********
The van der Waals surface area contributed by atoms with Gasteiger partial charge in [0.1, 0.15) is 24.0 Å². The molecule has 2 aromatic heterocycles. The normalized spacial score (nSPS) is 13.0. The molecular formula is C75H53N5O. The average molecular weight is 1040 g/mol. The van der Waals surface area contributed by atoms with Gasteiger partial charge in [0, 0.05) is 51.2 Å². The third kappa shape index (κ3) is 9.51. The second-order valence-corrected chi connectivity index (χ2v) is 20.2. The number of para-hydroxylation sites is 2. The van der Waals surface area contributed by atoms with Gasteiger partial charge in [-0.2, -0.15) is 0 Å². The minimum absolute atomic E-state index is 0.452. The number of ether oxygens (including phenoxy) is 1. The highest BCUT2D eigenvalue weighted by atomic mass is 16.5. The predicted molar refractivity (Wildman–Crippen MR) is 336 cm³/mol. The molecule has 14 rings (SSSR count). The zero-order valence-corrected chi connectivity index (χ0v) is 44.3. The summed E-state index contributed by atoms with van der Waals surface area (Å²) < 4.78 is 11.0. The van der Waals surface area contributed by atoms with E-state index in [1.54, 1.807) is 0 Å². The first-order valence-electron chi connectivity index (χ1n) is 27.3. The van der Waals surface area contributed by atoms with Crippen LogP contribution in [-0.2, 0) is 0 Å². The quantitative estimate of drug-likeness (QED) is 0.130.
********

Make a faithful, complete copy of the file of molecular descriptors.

The van der Waals surface area contributed by atoms with Gasteiger partial charge in [0.1, 0.15) is 24.0 Å². The molecule has 2 aromatic heterocycles. The normalized spacial score (nSPS) is 13.0. The molecular formula is C75H53N5O. The average molecular weight is 1040 g/mol. The van der Waals surface area contributed by atoms with Gasteiger partial charge in [0, 0.05) is 51.2 Å². The third kappa shape index (κ3) is 9.51. The second-order valence-corrected chi connectivity index (χ2v) is 20.2. The number of para-hydroxylation sites is 2. The van der Waals surface area contributed by atoms with Gasteiger partial charge in [-0.2, -0.15) is 0 Å². The minimum absolute atomic E-state index is 0.452. The number of ether oxygens (including phenoxy) is 1. The highest BCUT2D eigenvalue weighted by atomic mass is 16.5. The predicted molar refractivity (Wildman–Crippen MR) is 336 cm³/mol. The molecule has 14 rings (SSSR count). The zero-order valence-corrected chi connectivity index (χ0v) is 44.3. The summed E-state index contributed by atoms with van der Waals surface area (Å²) < 4.78 is 11.0. The van der Waals surface area contributed by atoms with E-state index in [1.54, 1.807) is 0 Å². The first-order valence-electron chi connectivity index (χ1n) is 27.3. The van der Waals surface area contributed by atoms with Crippen LogP contribution in [-0.2, 0) is 0 Å². The quantitative estimate of drug-likeness (QED) is 0.130.